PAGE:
From my Journal of 9/13/2010: After five years of trying to make a new life, some days I just don’t see how I can keep going. Asthma hit me for the first time last winter, and almost a whole year later, it’s still not under control. When asthma drops my lung function out of the “good range,” I feel like a Voldemort Dementor is sucking out all my energy, joy, and life. For the past three days I had to stay in the house all day, and to spend almost all the time in the small room I use as a home office. The air purifier works effectively there.
Even though this room’s bigger than an elevator or a closet and decorated nicely, I feel trapped in my house and out of control over everything that’s happening to my body. I can stand this for a little while, but it started driving me crazy about 36 hours ago. Now I want to do something explosive—scream, do something really major and destructive, I don’t know. Anything I think of would be a mess to clean up, so I’m stuck—trapped in my head. This morning I drove to a home decorating store and walked around just so I could feel my body moving and look at something other than the walls of my house. My being on disability eliminates therapeutic shopping (that means buying), so I could only look. At least I was out of the house.
When I came home I put on an Abba CD at HIGH volume. The neighbors probably couldn’t hear–we make space for each other’s craziness, anyway. I sang and danced around the house, with arm movements and everything. I picked up my dog’s front legs and made her dance with me. That helped a little. When I’m blue, baking usually lifts my spirits. Today, however, by the time I put ingredients for granola on the kitchen island, all I felt like doing was crawling in bed and crying. I hate asthma. So I crawled in bed and cried. Oh, were those sheets and pillows comforting! I didn’t want to come out.
I’ve learned how to live with heart failure. I promise myself I’ll learn how to manage asthma, too. With my breathing so iffy, I’ve put tons of things on hold: volunteering, outdoor concerts, eating outside, gardening, sun bathing. I don’t know the words to express how frustrated and trapped I feel. I think often of people who’ve lived with asthma for years, or function on less than two lungs and seem to keep a good spirit about it. I admire them, but don’t know if I can follow in their footsteps. I feel so alone, helpless and hopeless.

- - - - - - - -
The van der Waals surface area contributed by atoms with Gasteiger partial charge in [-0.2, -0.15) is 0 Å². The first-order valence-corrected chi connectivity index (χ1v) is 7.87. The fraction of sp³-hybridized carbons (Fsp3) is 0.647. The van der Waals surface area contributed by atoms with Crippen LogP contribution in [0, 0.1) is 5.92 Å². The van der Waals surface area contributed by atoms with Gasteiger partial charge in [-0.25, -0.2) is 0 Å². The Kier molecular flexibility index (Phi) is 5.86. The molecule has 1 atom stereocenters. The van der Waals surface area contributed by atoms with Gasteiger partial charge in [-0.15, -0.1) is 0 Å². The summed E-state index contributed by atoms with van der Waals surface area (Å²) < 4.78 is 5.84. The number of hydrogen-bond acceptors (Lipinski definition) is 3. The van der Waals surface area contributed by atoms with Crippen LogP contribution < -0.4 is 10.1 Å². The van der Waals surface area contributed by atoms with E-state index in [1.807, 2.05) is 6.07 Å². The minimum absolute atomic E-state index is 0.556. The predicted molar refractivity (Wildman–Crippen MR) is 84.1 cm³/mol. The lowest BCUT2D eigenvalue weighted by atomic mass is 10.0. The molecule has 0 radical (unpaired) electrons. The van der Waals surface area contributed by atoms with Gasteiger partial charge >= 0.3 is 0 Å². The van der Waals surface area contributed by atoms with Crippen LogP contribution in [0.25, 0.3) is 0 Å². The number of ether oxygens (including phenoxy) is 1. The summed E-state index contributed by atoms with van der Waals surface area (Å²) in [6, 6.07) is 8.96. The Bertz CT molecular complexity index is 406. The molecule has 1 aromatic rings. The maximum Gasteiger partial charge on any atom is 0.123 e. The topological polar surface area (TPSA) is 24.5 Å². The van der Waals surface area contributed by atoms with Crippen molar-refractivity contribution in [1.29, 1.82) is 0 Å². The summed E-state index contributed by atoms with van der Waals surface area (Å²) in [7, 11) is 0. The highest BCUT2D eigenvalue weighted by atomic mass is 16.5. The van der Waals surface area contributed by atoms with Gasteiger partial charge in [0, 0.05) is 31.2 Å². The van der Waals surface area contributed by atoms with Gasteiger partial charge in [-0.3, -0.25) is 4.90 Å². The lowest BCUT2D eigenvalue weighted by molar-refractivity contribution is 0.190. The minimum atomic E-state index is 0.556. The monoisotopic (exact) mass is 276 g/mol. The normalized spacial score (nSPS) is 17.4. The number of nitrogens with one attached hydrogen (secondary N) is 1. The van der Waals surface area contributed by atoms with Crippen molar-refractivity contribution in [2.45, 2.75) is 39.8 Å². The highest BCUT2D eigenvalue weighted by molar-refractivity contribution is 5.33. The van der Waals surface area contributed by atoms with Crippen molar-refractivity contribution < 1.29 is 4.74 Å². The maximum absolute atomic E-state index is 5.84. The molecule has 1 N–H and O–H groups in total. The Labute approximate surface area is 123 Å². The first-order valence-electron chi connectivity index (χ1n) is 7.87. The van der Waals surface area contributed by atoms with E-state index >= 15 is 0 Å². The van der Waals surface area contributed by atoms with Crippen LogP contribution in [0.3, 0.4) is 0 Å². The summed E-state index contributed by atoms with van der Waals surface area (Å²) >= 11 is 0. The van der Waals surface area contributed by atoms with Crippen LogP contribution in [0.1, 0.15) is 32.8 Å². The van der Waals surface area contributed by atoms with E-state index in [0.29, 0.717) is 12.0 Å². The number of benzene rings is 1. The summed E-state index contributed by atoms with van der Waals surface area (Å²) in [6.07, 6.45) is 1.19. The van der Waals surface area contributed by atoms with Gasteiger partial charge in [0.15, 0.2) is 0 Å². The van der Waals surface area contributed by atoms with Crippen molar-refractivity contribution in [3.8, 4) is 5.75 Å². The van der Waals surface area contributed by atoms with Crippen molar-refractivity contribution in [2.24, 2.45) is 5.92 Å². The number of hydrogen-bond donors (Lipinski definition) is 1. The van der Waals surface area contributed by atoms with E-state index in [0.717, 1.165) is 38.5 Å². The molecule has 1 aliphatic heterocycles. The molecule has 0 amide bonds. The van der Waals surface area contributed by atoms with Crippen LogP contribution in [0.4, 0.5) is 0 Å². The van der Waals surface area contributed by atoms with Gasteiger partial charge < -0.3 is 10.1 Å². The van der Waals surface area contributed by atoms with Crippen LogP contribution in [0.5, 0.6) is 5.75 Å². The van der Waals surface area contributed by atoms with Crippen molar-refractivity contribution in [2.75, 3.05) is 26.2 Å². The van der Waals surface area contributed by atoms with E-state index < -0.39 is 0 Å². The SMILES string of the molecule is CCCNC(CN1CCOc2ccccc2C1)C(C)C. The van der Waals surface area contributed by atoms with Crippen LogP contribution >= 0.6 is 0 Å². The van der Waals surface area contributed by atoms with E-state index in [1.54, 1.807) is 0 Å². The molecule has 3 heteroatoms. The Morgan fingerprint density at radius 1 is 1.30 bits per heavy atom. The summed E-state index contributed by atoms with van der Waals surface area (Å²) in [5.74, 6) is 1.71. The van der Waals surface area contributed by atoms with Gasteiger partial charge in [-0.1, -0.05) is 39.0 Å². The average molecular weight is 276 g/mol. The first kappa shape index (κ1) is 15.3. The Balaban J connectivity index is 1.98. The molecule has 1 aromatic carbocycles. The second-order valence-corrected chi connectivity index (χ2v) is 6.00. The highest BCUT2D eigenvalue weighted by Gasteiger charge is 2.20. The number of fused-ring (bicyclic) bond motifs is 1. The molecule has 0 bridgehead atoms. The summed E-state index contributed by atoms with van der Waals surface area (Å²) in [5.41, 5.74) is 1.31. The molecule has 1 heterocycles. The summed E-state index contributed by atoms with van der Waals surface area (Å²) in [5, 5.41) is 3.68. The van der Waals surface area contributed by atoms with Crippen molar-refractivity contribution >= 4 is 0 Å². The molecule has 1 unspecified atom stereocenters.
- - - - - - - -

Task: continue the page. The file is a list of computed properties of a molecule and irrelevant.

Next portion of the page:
I made myself call my doctors today for help. One will see me tomorrow. I’ll probably cry in his office. The asthma educator thinks I’m on the right track and will talk with that doctor this afternoon to make sure. It’s been a while since heart failure knocked me down this far. I’m afraid the CHF and asthma will be too much for my system and I’ll leave this world sooner than I want to after all. I cry again.
O.K. I’ve rolled out of bed and put another CD on the player. I’m going to set the kitchen timer for 30 minutes. When it buzzes, I’ll have made it through 30 minutes. Then I’ll set it for another 30 minutes. Each segment’s a time in which I put one foot in front of another and, as a mentor said long ago, kept “acting my way into being.” I’ll blast the music, bake, and sing. I’ll make granola first, then something with the Portobello mushrooms before they spoil. If I still need to stave off the chasm of despair, I’ll bake a cake. My trainer will be totally happy to hear about that last one, I’m sure!
Update: The granola’s great. The Portobello dish wasn’t. Bigger mushrooms might make it better, but still not good enough to try again. My husband deserves an A+ for graciously eating a wretched dish. He even smiled and cleaned his plate. What a good guy—especially since every bite was an effort. I never did get to the cake. My mood went down the tubes again. One foot in front of the other only worked for a few hours. Tomorrow’s another day.
Learning: When it’s tough to keep going, follow the advice of AA and chunk the day down into manageable time periods. Affirm yourself for making it through that segment, then work on the next one. You’ll make it.